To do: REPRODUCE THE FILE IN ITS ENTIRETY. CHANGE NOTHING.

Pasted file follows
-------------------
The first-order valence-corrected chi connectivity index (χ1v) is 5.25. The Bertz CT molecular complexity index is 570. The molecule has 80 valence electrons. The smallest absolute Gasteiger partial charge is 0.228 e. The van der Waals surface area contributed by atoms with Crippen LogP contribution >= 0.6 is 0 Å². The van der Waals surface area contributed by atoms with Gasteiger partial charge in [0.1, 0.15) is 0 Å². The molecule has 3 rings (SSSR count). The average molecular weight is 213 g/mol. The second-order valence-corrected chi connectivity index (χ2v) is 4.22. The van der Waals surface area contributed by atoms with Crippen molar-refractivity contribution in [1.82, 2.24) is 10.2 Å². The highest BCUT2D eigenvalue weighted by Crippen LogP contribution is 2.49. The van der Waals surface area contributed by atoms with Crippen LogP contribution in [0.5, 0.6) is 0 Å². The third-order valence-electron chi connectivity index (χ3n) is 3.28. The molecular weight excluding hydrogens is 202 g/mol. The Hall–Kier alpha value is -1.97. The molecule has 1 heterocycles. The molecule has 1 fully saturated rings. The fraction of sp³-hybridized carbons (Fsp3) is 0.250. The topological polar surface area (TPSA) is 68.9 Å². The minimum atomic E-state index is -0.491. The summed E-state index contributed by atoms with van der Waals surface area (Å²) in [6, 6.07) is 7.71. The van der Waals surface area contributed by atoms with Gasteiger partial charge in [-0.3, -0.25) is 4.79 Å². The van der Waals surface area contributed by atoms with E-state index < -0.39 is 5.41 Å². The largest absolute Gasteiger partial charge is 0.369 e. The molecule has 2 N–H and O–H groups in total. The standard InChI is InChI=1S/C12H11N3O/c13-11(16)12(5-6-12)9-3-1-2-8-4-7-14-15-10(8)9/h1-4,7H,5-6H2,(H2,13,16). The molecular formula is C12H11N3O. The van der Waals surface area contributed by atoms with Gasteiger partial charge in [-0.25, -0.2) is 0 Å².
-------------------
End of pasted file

The first-order valence-corrected chi connectivity index (χ1v) is 5.25. The Bertz CT molecular complexity index is 570. The molecule has 80 valence electrons. The smallest absolute Gasteiger partial charge is 0.228 e. The van der Waals surface area contributed by atoms with Crippen LogP contribution >= 0.6 is 0 Å². The van der Waals surface area contributed by atoms with Gasteiger partial charge in [0.1, 0.15) is 0 Å². The molecule has 3 rings (SSSR count). The average molecular weight is 213 g/mol. The second-order valence-corrected chi connectivity index (χ2v) is 4.22. The van der Waals surface area contributed by atoms with Crippen molar-refractivity contribution in [1.82, 2.24) is 10.2 Å². The highest BCUT2D eigenvalue weighted by Crippen LogP contribution is 2.49. The van der Waals surface area contributed by atoms with Crippen LogP contribution in [0.5, 0.6) is 0 Å². The third-order valence-electron chi connectivity index (χ3n) is 3.28. The molecular weight excluding hydrogens is 202 g/mol. The Hall–Kier alpha value is -1.97. The molecule has 1 heterocycles. The molecule has 1 fully saturated rings. The fraction of sp³-hybridized carbons (Fsp3) is 0.250. The topological polar surface area (TPSA) is 68.9 Å². The minimum atomic E-state index is -0.491. The summed E-state index contributed by atoms with van der Waals surface area (Å²) in [6, 6.07) is 7.71. The van der Waals surface area contributed by atoms with Gasteiger partial charge in [-0.3, -0.25) is 4.79 Å². The van der Waals surface area contributed by atoms with E-state index < -0.39 is 5.41 Å². The largest absolute Gasteiger partial charge is 0.369 e. The molecule has 2 N–H and O–H groups in total. The standard InChI is InChI=1S/C12H11N3O/c13-11(16)12(5-6-12)9-3-1-2-8-4-7-14-15-10(8)9/h1-4,7H,5-6H2,(H2,13,16). The molecular formula is C12H11N3O. The van der Waals surface area contributed by atoms with Gasteiger partial charge in [-0.25, -0.2) is 0 Å².